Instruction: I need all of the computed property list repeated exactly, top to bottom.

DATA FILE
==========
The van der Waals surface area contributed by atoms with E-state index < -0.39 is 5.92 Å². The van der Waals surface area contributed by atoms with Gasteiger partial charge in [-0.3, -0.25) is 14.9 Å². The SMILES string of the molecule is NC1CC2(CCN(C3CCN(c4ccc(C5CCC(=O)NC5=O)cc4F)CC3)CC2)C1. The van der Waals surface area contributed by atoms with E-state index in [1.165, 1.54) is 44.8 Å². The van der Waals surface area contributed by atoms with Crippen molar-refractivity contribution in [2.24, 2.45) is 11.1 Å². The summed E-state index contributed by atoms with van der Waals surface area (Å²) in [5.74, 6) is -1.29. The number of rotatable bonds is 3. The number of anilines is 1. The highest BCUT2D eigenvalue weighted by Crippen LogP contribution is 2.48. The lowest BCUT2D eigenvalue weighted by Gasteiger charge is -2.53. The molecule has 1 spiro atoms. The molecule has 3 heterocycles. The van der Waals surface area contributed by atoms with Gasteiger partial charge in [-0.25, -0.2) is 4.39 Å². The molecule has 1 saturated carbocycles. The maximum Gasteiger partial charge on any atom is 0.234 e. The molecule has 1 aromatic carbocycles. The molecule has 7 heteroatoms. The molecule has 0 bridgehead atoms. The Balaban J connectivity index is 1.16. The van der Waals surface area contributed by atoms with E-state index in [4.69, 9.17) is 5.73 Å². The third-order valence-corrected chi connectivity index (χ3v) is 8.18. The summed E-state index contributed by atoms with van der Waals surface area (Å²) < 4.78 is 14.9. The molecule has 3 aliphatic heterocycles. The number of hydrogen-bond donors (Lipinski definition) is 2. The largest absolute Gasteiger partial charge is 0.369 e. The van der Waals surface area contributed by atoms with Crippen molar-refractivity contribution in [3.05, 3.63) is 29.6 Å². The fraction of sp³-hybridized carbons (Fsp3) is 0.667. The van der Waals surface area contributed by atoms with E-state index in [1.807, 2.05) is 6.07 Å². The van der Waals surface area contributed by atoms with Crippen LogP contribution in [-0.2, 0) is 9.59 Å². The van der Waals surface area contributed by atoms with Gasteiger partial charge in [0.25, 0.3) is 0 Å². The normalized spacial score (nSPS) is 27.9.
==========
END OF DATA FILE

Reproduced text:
The van der Waals surface area contributed by atoms with E-state index < -0.39 is 5.92 Å². The van der Waals surface area contributed by atoms with Gasteiger partial charge in [-0.3, -0.25) is 14.9 Å². The SMILES string of the molecule is NC1CC2(CCN(C3CCN(c4ccc(C5CCC(=O)NC5=O)cc4F)CC3)CC2)C1. The van der Waals surface area contributed by atoms with E-state index in [1.165, 1.54) is 44.8 Å². The van der Waals surface area contributed by atoms with Crippen molar-refractivity contribution in [2.24, 2.45) is 11.1 Å². The summed E-state index contributed by atoms with van der Waals surface area (Å²) in [5.74, 6) is -1.29. The number of rotatable bonds is 3. The number of anilines is 1. The highest BCUT2D eigenvalue weighted by Crippen LogP contribution is 2.48. The lowest BCUT2D eigenvalue weighted by Gasteiger charge is -2.53. The molecule has 1 spiro atoms. The molecule has 3 heterocycles. The van der Waals surface area contributed by atoms with Gasteiger partial charge in [-0.25, -0.2) is 4.39 Å². The molecule has 1 saturated carbocycles. The maximum Gasteiger partial charge on any atom is 0.234 e. The molecule has 1 aromatic carbocycles. The molecule has 7 heteroatoms. The molecule has 0 bridgehead atoms. The Balaban J connectivity index is 1.16. The van der Waals surface area contributed by atoms with E-state index in [4.69, 9.17) is 5.73 Å². The third-order valence-corrected chi connectivity index (χ3v) is 8.18. The summed E-state index contributed by atoms with van der Waals surface area (Å²) < 4.78 is 14.9. The molecule has 3 aliphatic heterocycles. The number of hydrogen-bond donors (Lipinski definition) is 2. The largest absolute Gasteiger partial charge is 0.369 e. The van der Waals surface area contributed by atoms with Crippen molar-refractivity contribution in [3.05, 3.63) is 29.6 Å². The fraction of sp³-hybridized carbons (Fsp3) is 0.667. The van der Waals surface area contributed by atoms with E-state index in [1.807, 2.05) is 6.07 Å². The van der Waals surface area contributed by atoms with Crippen LogP contribution in [-0.2, 0) is 9.59 Å². The van der Waals surface area contributed by atoms with Gasteiger partial charge in [0.25, 0.3) is 0 Å². The normalized spacial score (nSPS) is 27.9.